Negotiating with the Dangerous and Highly Unstable

Last week Jackie Nolan-Haley told us of Fordham’s program on Negotiating with the Dangerous, which was headlined by our very own leader Andrea.  And just yesterday an article of another sort of dangerous negotiation crossed my desk – negotiating with toddlers.   And you best be careful.  Why?  The piece’s conclusion:  having a toddler is like engaging in ongoing hostage negotiations with a highly unstable person.  In my house, we’re ground zero for these kinds of negotiations with our toddler and our non-toddler 3 and 1/2 year-old likes to join in the action every now and again.  Everything is a negotiation, and yes I mean everything.

To share the pain (uh, I mean joy), here is the article’s list of 8 characteristics of such negotiation encounters:

  1. The list of demands aren’t always clear, but when announced, they are impossibly specific
  2. They protest even when you give them exactly what they want
  3. Just when you think the negotiation is going well, the subject’s demeanor changes
  4. Rational every day conversations go on for some time, then turn delusional and nonsensical in a moment
  5. When negotiations go south, they do so in a hurry
  6. Threats and bribery are omnipresent
  7. Even when you want the same thing, there still might be trouble
  8. There is no such thing as victory, only a delay of the inevitable

This last item is summed up nicely in an experience that all parents experience at one time or another:

On occasion, thanks to a combination of the vagaries of the toddler’s mood, parental preparedness (snacks!) and perhaps a fortuitous alignment of the planets, a negotiation with a toddler goes well. The toddler uses the bathroom, helps dress themselves, and even finds and puts on (!) their coat. This can cause the shocked (and relieved) parents to imagine that the days of constant battles won’t last forever. But then, when it comes time to load them into the car seat, they roll over and attempt to spin away: “I don’t want to sit in that seat. You sit there. Daddy, I want to drive!”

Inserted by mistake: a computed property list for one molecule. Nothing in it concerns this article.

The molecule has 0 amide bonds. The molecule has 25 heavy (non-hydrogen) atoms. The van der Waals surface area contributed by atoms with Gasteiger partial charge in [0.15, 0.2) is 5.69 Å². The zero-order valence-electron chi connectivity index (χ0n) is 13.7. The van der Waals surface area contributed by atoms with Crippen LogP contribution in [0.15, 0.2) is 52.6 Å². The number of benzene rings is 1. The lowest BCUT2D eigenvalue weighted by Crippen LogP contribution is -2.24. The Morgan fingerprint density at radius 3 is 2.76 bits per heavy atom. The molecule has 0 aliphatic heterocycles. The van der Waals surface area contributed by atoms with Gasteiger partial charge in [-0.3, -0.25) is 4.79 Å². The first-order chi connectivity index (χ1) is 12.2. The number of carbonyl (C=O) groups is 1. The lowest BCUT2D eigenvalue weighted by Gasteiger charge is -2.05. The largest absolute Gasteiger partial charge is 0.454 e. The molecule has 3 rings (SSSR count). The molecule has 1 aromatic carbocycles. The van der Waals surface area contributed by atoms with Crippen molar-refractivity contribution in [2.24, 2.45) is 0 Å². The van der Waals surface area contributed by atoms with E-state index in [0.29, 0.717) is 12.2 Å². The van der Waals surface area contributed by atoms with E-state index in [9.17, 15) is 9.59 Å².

3 thoughts on “Negotiating with the Dangerous and Highly Unstable”

  1. I would love you all to think that this behavior ends in the toddler years…at best, it goes on hiatus and returns full blast in the teenage years! So enjoy the negotiation practice and challenges that your children give you. It will make your colleagues (and neighbors and spouse) look rational and pleasant by comparison!

  2. Negotiating with a toddler is great practice in all four of the negotiation types. However, the type of negotiation that I get the most practice with my own toddler is “Avoidance.” When negotiating with a toddler who’s rationale doesn’t match your own, sometimes its not worth it to even try. Additionally, when the toddler comes to you to negotiate, thats when you know you are in trouble.
    My first experience with this happened when my daughter was two. She was watching Robin Hood on the TV while I was perusing the internet on the iPad. She walked over to me and touched my nose (presumably so she knew she had my attention) and said “No more Robin Hood. Basketball. iPad please.” How do you say no to that negotiation?!

  3. Perhaps it too ambitious (or just plain naive), but to avoid unclear or highly specific positions, looping with the toddler could prove beneficial. This way, the parent might be able to ascertain what the true needs/wants of the child is. Also, one should ensure that the child understands one’s own interests. Thus, if she’s screaming for ice cream, asking “why ice cream” could lead to the conclusion that it has been a long day, and she’s just hungry. Also, conveying one’s own interests back to the child (e.g. that ice cream is not healthy so it should not be consumed all the time) might just go over her head (“I don’t care if its not healthy?!”), but could potentially over time lead to a mutual understanding.
    Also, imitating the Tit for Tat computer program, one could try to teach the child to work towards integrative negotiation based on create solutions. Thus, one should start with a creative attitude, and then retaliate If the child won’t take anything else than what they claim. If the child understands the hint and tries to cooperate to find a solution, e.g. that she can have ice cream twice a week (the child’s interest: Ice cream), if she eats what is served for dinner every day in the week (the parent’s interest: healthy food), one should contingently grant the ice cream.
    If, in the following days, the child does not adhere to the mutual agreement, cut off ice cream for a period as a retaliation, until it seem reasonable to try again.
    Negotiating with a child is likely like negotiating with a nation that solely cares for its own interests. If they play hardball, you do so too; if they seek a mutual beneficial solution, welcome it with a smile.

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